Smith Barn Fire at Willowood Farm Photo Essay by David Stern

The rubble and destruction caused by Monday night's fire is still smoking in some places. Aside from a few steel tools that may have survived, everything in the barn is completely destroyed. These photos are heartbreaking and I debated whether or not to compose this photo essay. I would rather focus on positive things and not take advantage of someone's misfortune to get my photos seen. My wife Madisun convinced me to post these so that others can learn how much work is ahead of Willowood Farm, and how volunteers can help when the call comes.
I had the opportunity to work for The Burning Man Festival for many years and when I got the call from my neighbor to look out the window, I felt like I was in a dream and had been transported back into the desert for a grand display of fire, heat, and pyrotechnics. Only this wasn't fantasy. This was my friend's and neighbor's livelihood and an historic landmark being destroyed in front of my eyes.
Nothing left but the shell of machinery and burned wood.
The delivery van looks like a bomb went off inside of it. This van was one of the most essential tools of Willowood Farm, making the weekly deliveries to Seattle.
The old chain hoist that used to live high in the rafters, now resting on mangled bicycle wheels that had been for sale in the barn the weekend before.
Thousands of pounds of radishes and beets were roasted (destroyed) while waiting to be delivered to chefs in the region
Some of the tools and tractors that were lost Monday night.
The Smith house in the background still miraculously standing. If the wind had shifted, the farmhouse would have been destroyed for sure.
"When we first looked out the window it looked like the house AND barn were on fire. I jumped on the phone and called 911 and told them the house and barn were on fire. The dispatcher replied, "the house is NOT on fire". -Dale Sherman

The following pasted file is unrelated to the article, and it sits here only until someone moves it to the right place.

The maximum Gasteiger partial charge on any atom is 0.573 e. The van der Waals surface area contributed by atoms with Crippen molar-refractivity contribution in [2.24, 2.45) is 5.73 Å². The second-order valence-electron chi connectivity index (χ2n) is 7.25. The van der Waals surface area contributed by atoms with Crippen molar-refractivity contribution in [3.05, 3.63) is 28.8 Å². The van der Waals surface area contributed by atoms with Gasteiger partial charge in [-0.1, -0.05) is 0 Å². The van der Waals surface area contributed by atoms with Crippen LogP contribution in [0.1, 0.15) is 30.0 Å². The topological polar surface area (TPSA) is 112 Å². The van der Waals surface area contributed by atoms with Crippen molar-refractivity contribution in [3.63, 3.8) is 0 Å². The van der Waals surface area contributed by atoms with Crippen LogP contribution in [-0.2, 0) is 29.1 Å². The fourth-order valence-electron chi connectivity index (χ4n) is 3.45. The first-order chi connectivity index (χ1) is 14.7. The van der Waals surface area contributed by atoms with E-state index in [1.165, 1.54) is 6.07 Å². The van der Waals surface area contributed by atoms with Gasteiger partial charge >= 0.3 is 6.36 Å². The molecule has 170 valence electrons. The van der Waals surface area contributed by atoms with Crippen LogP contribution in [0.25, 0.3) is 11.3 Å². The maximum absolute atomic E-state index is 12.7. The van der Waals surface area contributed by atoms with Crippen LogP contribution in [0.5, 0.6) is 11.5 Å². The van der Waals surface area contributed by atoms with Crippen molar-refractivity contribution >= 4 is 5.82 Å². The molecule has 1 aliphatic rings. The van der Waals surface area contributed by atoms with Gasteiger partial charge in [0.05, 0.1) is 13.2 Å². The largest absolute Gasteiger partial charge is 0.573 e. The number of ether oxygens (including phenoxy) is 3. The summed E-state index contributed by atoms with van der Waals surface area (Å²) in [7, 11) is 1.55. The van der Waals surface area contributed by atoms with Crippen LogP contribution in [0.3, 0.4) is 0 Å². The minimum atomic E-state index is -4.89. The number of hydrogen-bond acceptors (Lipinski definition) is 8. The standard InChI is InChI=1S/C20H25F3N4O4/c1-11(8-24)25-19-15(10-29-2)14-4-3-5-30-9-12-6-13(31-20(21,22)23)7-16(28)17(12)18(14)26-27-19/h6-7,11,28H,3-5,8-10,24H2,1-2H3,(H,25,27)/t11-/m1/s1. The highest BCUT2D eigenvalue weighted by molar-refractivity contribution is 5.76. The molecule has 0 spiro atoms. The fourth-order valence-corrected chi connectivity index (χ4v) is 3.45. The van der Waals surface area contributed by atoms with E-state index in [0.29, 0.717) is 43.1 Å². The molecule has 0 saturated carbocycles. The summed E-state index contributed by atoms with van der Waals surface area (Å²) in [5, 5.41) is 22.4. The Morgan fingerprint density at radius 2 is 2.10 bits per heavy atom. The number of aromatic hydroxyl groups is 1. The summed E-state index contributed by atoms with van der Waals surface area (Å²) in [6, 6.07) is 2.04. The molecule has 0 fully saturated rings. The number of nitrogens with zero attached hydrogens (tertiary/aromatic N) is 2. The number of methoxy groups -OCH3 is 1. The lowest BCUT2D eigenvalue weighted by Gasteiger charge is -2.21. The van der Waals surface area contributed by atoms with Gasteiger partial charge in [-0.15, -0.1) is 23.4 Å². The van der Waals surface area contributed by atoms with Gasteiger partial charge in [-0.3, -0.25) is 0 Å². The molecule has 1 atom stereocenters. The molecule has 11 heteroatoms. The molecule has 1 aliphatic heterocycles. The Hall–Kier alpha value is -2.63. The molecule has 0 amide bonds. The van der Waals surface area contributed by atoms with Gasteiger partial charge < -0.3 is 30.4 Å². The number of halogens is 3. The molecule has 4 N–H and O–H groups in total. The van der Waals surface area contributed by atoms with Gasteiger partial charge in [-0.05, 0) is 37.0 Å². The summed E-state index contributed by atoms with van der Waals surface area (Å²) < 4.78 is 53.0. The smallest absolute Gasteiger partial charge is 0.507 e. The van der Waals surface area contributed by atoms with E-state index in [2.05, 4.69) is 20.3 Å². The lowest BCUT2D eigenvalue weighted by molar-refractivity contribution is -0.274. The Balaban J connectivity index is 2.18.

Hand hewn timbers held with wooden joinery
Fence posts bent from the heat of the blaze
Hand forged nails and 100+ year old timbers
Historically, Smith Barn used to house horses and cattle in the ranching days. Fortunately no human or animal was injured in this blaze.
Part of the roof which had been upgraded to steel in 2012
Bill's Thresher. An essential tool for the annual Rockwell Bean harvest.
The back of the semi truck. The cab is completely melted off.
Piles of twisted rubble will have to be removed before anyone can safely enter
An amazing 100+ year old beam still standing
A lone steel support survived the intense heat, leaving a drape of roofing hanging
The crew foosball table. "it's still good"
Equipment buried in burned wood, destroyed electrical, and melted tires
Roofing steel folded like paper. The heat of the blaze left puddles of molten aluminum in various places around the debris pile.
Panorama looking West at the wall that was viewable from HWY 20.
Panorama looking South along the edge closest to the bluff trail.
Heat so intense it cracked stones in the nearby drainage ditch
Nothing left of the delivery van tires except the steel radials
The first new piece of the barn brings hope and clean water to the temporary produce washing station enabling harvesting to continue while plans are being made on how to rebuild.

Copyright 2017. Photos by David Stern. Whidbey Custom Photography

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Photography by David Stern

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